At the time of this review there were two books in the Secret Agents Jack & Max Stalwart series. There are a number of related books in The Secret Agent Jack Stalwart series and The Secret Agent Training Manual series.

 

Power punch.

Secret Agents Jack & Max Stalwart is a new series that wastes no time pulling kids into an adrenaline-filled, contemporary, criminal-and-detective caper that is relevant, educational, and exhilarating. With art history, geography, and social studies throughout, it’s a bit like hiding vegetables in pizza—both parents and kids will be happy.

Author Singer Hunt has proven she knows the secret code to page-turning intrigue in children’s writing. Her previous series, with the older brother from this series as the protagonist, has an impressive sales history and was serialized by BBC Radio. The author keeps things simple while imbuing the text with current references and fast-paced action. Her characters use cool new accessories like a burner cell phone that can’t be traced by police and the grill a young criminal wears on his teeth. And yet, the prose is straightforward, with short sentences and relatively simple vocabulary.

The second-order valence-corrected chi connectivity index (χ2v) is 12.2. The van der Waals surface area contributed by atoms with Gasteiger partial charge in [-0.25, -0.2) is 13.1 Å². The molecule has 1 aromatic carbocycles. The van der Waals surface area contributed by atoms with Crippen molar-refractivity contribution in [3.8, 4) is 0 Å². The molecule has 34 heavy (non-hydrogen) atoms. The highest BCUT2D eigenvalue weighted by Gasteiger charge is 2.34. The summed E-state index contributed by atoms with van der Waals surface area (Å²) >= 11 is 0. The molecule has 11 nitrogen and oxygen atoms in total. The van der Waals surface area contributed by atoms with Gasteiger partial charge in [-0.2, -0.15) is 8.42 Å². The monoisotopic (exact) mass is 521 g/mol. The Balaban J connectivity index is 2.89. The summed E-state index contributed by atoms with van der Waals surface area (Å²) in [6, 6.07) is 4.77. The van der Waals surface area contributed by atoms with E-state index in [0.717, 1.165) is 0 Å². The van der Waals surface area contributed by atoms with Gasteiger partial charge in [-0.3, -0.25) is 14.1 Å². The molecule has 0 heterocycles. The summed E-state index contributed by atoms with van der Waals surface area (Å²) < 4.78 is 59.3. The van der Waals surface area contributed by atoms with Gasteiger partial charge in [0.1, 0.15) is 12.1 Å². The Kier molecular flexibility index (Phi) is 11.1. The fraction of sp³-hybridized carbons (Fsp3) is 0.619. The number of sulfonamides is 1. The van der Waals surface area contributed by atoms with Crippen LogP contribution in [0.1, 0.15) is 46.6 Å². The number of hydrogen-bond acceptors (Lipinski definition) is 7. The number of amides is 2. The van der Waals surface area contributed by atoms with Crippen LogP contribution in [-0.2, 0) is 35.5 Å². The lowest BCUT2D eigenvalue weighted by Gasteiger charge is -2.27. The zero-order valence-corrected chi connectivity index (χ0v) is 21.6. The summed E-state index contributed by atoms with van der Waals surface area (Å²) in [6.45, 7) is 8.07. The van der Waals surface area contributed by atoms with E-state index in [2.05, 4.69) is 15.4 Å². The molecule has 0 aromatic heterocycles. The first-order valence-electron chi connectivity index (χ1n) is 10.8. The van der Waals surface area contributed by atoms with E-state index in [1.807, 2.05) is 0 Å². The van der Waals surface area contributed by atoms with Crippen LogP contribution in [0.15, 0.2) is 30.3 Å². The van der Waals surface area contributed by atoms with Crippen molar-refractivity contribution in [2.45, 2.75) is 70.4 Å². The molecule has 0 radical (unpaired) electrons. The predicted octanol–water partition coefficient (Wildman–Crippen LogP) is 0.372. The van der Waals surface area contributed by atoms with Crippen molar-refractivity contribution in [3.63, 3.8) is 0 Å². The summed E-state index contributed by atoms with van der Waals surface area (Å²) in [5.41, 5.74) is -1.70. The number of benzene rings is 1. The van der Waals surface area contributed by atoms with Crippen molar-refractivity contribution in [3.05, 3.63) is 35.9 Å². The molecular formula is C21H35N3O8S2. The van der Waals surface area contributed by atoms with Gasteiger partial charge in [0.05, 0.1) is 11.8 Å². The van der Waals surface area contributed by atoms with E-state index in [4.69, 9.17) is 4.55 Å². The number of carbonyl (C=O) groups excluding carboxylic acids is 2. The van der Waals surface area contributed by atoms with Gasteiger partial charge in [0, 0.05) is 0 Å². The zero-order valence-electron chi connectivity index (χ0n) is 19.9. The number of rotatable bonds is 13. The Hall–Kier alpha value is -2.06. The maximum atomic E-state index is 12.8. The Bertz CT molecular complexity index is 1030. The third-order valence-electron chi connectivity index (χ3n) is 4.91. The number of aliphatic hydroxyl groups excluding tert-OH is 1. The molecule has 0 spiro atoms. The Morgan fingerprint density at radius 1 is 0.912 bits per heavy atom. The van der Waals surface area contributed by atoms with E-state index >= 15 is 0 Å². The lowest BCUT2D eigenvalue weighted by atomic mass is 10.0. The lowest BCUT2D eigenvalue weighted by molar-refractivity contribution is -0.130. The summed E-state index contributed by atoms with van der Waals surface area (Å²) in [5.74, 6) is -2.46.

The illustrations by Brian Williamson, unassuming black & white drawings, are edgy enough to be current and bring a clean, forward motion to the page.

I love that the boys, both good and bad, are powerful, independent, and free to make big mistakes and serious contributions. These kids are shown respect by the author. Exciting story components, like tigers, boat escapes, and subterfuge, keep the story moving with ingenuity and pace. In solving the crime, the protagonists show cleverness and daring (and a funny bit of comedy), but they’re also on a vacation with their parents. So although this particular story is unlike what most kids experience, it’s easy to see a connection with other nine- and 12-year-olds.

There are a number of terrific additional content pages, with a map, glossary, explanation of Thai facts, and more. A small gripe, I don’t like that they’re placed in the front of the book, which makes it feel crowded. Also, the typeface is a bit hard to read. But these are minor critiques in an otherwise excellent, daring-duo adventure sure to excite kids—especially boys—into the world of reading.

What do you say teachers, parents, and writers? Use the comment below and let’s chat….